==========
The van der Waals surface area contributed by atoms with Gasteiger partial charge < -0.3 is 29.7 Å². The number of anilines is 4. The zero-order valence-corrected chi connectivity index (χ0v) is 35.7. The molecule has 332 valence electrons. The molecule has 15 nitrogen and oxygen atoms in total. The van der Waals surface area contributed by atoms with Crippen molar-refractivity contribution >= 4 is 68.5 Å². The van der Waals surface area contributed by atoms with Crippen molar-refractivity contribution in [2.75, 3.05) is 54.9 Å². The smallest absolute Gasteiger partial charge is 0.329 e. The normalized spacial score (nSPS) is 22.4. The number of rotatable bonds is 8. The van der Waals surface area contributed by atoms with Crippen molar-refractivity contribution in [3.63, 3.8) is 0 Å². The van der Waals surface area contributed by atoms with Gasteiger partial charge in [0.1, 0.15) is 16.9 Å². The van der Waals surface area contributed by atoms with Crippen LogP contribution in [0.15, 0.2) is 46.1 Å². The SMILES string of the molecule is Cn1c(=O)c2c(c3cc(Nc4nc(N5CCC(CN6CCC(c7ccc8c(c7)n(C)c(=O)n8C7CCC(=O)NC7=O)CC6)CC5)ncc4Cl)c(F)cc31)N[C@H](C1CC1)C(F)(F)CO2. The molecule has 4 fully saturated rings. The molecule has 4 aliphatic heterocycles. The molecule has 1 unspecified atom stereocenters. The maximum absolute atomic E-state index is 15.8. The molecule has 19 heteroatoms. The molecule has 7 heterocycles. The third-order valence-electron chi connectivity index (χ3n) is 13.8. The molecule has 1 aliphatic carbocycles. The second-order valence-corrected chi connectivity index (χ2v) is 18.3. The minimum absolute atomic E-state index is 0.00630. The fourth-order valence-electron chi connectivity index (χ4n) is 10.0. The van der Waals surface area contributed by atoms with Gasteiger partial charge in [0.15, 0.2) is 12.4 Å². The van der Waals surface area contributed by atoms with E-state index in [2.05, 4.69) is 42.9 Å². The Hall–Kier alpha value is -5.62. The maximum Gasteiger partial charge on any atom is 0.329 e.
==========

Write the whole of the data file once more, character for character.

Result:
The van der Waals surface area contributed by atoms with Gasteiger partial charge < -0.3 is 29.7 Å². The number of anilines is 4. The zero-order valence-corrected chi connectivity index (χ0v) is 35.7. The molecule has 332 valence electrons. The molecule has 15 nitrogen and oxygen atoms in total. The van der Waals surface area contributed by atoms with Crippen molar-refractivity contribution >= 4 is 68.5 Å². The van der Waals surface area contributed by atoms with Crippen molar-refractivity contribution in [2.75, 3.05) is 54.9 Å². The smallest absolute Gasteiger partial charge is 0.329 e. The normalized spacial score (nSPS) is 22.4. The number of rotatable bonds is 8. The van der Waals surface area contributed by atoms with Crippen molar-refractivity contribution in [3.63, 3.8) is 0 Å². The van der Waals surface area contributed by atoms with Gasteiger partial charge in [0.1, 0.15) is 16.9 Å². The van der Waals surface area contributed by atoms with Crippen LogP contribution in [0.15, 0.2) is 46.1 Å². The SMILES string of the molecule is Cn1c(=O)c2c(c3cc(Nc4nc(N5CCC(CN6CCC(c7ccc8c(c7)n(C)c(=O)n8C7CCC(=O)NC7=O)CC6)CC5)ncc4Cl)c(F)cc31)N[C@H](C1CC1)C(F)(F)CO2. The molecule has 4 fully saturated rings. The molecule has 4 aliphatic heterocycles. The molecule has 1 unspecified atom stereocenters. The maximum absolute atomic E-state index is 15.8. The molecule has 19 heteroatoms. The molecule has 7 heterocycles. The third-order valence-electron chi connectivity index (χ3n) is 13.8. The molecule has 1 aliphatic carbocycles. The second-order valence-corrected chi connectivity index (χ2v) is 18.3. The minimum absolute atomic E-state index is 0.00630. The fourth-order valence-electron chi connectivity index (χ4n) is 10.0. The van der Waals surface area contributed by atoms with Gasteiger partial charge in [0.15, 0.2) is 12.4 Å². The van der Waals surface area contributed by atoms with E-state index in [2.05, 4.69) is 42.9 Å². The Hall–Kier alpha value is -5.62. The maximum Gasteiger partial charge on any atom is 0.329 e.